Movement Sports

 

These Feet Were Made for Walking

By: Clarence Holmes, PT, DPT “OUCH!!!!! I just got done playing tennis and my foot is killing me!” “Man, when I stand at work for more than 20 minutes, my foot really starts to hurt.” “Every time I take a step in the morning, my foot is in so much pain! It eventually gets better, but I don’t know what is going on.  I’ve got to go see my doctor.”   Or do you?  If you have said any of the above, then you definitely want to tune in to this blog post!   Foot pain can be the result of various causes and often times, it is the result of plantar fasciitis.  But do you know what that is? …

Read More

The Injury Prevention Series

Post By: Adrianna Nebedum PT, DPT, OCS This past summer I had the pleasure of working as the physical therapist for Atlanta’s very own WNBA team, the Atlanta Dream.  It gave me an opportunity to see the athletes immediately after an injury. This is often very different from our traditional patient populations when therapists generally don’t see patients until several days or even weeks after injury.  It was an AWESOME experience, but the most resounding thing I took with me was the old adage by Benjamin Franklin, “An ounce of prevention is worth a pound of cure.” Recently, there has been a rapid increase of sports injuries in athletes of all ages.   Since 2000, there has been a five-fold increase in serious…

Read More

So you Wanna Stretch your Hamstrings

By: Laura Gold, PT, DPT One of the most popular areas that people like to stretch is their hamstrings. Even with my patients who don’t stretch regularly, it’s the one of the first  places people go. It makes sense too — hamstrings are often tight or feel tight. AND there are lots of ways to stretch them.  Sitting in a chair, sitting on the ground, bending over and touching the toes, lying on your back with a stretch strap, etc, etc. The problem is that many of these stretches DON’T actually target the hamstring muscles… GASP! (Okay, so maybe it’s not that dramatic.) Often when people attempt to stretch their hamstrings they actually put tension on the sciatic nerve instead….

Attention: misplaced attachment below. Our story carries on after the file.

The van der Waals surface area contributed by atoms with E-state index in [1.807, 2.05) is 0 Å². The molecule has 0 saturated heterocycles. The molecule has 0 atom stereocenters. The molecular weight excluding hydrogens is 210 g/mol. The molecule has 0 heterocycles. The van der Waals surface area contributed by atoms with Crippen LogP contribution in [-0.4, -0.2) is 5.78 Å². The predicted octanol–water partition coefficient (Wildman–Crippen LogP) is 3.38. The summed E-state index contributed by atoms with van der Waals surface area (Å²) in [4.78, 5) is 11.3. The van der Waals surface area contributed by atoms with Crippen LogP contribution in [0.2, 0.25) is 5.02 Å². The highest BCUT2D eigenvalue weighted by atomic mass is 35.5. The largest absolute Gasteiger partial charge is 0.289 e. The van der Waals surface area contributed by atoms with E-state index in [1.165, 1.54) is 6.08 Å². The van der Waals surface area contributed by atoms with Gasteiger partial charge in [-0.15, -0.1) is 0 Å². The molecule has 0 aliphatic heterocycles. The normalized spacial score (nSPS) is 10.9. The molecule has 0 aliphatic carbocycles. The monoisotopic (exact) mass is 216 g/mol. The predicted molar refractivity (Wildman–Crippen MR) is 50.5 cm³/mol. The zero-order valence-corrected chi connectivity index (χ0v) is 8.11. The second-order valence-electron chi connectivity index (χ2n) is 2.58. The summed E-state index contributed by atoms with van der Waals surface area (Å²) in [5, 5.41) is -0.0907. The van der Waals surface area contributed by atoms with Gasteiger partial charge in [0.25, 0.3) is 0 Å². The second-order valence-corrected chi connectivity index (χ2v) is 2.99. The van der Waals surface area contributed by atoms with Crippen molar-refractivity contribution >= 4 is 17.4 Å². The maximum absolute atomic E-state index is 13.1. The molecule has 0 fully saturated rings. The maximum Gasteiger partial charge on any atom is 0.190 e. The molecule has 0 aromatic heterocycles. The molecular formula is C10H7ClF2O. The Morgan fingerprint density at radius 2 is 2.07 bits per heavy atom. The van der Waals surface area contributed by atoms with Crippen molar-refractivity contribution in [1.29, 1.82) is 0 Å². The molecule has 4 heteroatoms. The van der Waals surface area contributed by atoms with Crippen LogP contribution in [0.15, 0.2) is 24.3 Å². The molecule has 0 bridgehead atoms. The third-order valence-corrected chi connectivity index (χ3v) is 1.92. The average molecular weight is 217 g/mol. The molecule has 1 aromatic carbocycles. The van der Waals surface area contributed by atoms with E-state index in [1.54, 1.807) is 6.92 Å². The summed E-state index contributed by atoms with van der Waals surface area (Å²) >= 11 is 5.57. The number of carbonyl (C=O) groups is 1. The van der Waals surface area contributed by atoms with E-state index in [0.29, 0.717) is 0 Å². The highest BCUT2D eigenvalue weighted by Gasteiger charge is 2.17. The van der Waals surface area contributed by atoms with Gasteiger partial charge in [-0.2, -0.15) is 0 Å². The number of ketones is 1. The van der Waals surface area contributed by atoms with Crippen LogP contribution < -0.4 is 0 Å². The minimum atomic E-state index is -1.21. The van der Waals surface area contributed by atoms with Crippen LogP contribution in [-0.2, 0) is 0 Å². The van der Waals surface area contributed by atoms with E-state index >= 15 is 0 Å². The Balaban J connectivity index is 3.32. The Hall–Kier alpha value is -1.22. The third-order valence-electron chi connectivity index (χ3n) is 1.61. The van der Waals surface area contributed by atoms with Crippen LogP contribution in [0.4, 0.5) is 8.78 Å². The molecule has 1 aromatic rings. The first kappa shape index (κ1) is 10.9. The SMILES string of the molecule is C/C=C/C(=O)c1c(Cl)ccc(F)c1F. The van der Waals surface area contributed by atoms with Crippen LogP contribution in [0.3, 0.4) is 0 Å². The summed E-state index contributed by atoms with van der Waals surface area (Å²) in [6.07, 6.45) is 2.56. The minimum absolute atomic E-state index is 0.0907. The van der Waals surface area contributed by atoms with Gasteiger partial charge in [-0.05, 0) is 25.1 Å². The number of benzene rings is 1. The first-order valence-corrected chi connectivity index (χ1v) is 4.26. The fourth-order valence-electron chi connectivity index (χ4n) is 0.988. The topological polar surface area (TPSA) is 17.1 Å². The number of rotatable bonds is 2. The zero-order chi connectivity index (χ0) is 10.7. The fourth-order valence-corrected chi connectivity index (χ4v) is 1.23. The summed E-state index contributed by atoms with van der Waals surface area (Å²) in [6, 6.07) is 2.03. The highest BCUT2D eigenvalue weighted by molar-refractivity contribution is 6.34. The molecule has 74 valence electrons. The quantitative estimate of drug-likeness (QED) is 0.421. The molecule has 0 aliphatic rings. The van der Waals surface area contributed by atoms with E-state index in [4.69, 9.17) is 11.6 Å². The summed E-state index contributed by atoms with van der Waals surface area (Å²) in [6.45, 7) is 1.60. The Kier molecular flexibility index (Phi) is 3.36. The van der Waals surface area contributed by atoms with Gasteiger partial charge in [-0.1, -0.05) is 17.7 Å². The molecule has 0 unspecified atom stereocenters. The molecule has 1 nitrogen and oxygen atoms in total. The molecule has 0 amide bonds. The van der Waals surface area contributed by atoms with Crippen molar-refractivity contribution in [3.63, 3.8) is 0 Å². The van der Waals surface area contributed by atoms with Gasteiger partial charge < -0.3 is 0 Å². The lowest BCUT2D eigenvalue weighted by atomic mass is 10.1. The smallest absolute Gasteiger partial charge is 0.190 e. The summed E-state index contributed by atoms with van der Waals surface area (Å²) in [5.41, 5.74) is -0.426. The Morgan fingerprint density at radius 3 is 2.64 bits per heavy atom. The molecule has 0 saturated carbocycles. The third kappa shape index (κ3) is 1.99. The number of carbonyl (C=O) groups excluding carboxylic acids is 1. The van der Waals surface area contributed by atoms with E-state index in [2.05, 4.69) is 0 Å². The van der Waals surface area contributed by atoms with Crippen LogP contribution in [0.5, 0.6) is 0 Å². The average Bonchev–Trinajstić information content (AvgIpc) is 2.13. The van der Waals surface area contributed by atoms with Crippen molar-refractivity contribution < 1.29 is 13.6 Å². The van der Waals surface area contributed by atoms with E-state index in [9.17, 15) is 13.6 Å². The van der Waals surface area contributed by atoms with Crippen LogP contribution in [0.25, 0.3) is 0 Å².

Read More

Are you Squatting Correctly? Part 3

By: Laura Gold, PT, DPT For the past two weeks, we’ve presented some common errors in squatting form and what you can do to make sure you’ve got great technique. In the final post in this series, we’ll take a look at the foot and ankle as well as the overall form you need to achieve a squat that really targets the glutes.   The Penguin As cute as our little feathered, tuxedo-wearing friends may be, you don’t want to find yourself emulating them in the gym. What I’m talking about is feet (one or both) that turn out to accommodate the squatting motion. Often, you will also notice that the arch at the inside of the foot collapses (lowers…

Read More

Are You Squatting Correctly? Part 2

Post by Laura Gold, PT, DPT Last week we introduced the idea that errors in squatting form are very common and can usually be fixed. We looked at a couple of common problems with trunk and lumbar spine posture and gave you some hints for healthier back (and stronger core!) when squatting. This week we’re talking about knees! The Knee Diver If you have this little hiccup in your squat, you might also be experiencing some knee pain! With this movement pattern, the knees creep forward over and past the toes as the squatter gets lower to the floor. This style of squat puts lots of pressure on your knees – especially at the knee cap. Luckily, it is a…

Read More

Are you Squatting Correctly? Part 1